Verse 7 marks a transition. Most translations leave the conjunction in this verse untranslated, but the NASB rightly includes it: “Yet I wish that all men were even as I myself am.” In verses 2-6 Paul responds to the issue of whether or not it is good for men and women to have sexual relations. Paul’s response is that within marriage there is no choice—a husband and a wife must have such relations. But, here he does acknowledge a situation in which it is good for a man to not have such relations: “To the unmarried and widows I say that it is good for them to remain single as I am” (v. 7).
Paul is not saying that singleness is better than marriage. He says it is good. Marriage is good. Singleness may also be good. Paul does say that he wishes everyone could be single like him, but he recognizes that singleness is a gift from God. Other people may have other gifts and not this gift. Paul commends singleness as a good thing, but he recognizes that it is only good for those to whom God grants it as a gift. He then provides a sure indication that one does not have the gift: if a person is not exercising self-control, he does not have the gift of singleness and ought to marry rather than “burn in his passion” (some think the intended meaning is rather than “burn in hell,” but “to burn” was a common idiom in Paul’s day for “burn with passion”) (Garland, 273-74).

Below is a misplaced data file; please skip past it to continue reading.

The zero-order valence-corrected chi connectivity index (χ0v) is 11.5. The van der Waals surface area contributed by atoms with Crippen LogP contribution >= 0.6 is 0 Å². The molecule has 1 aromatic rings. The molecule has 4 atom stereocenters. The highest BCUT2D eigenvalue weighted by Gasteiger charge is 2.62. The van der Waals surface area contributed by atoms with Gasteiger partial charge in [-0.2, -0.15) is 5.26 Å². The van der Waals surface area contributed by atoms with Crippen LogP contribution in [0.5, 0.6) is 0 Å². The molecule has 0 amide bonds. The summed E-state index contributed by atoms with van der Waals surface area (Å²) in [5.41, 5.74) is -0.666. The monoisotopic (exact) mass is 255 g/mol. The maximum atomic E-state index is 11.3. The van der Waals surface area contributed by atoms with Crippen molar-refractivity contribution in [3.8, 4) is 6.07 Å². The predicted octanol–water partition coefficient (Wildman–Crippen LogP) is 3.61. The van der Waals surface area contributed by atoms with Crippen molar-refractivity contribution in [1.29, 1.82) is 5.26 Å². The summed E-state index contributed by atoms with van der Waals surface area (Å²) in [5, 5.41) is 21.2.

Beginning with verse 10 Paul gives further instructions to the married. In general he is urging them to remain married. In verses 10-11 he reiterates Jesus’ teaching that divorce is not an option for a Christian (cf. Matt. 5:32; 19:3–9; Mark 10:2–12; Luke 16:18). In 7:12-16 Paul deals with the issue of Christians who are married to an unconverted spouse. Paul acknowledges that Jesus said nothing about this during his earthly ministry (“to the rest I say (I, not the Lord)” 7:12). But Paul’s words here are inspired by God and thus still carry divine authority. Paul says that the Christian should try to keep the marriage together for the sake of the unbeliever and the children. The presence of the believer in the family has a sanctifying effect on the family which may result in the salvation of those in it who are lost (7:14, 16). If the unsaved spouse ends the marriage, the saved spouse is not bound to attempt to keep the marriage together (7:15). Paul supports his teaching with illustrations about circumcision and slavery. Hellenized Jews would undergo surgery to reverse the marks of circumcision. Paul tells circumcised Christians not to do this. Likewise, uncircumcised Christians had no need to seek circumcision. In the same way, slaves were to be content with their position as slaves, though in their case they may take advantage of an opportunity for freedom (7:21). These illustrations reinforce Paul’s teaching about marriage. People who are married should be satisfied with their condition. It is wrong to seek divorce. If, however, an unbelieving spouse leaves, the Christian should be willing to accept the new condition of singleness.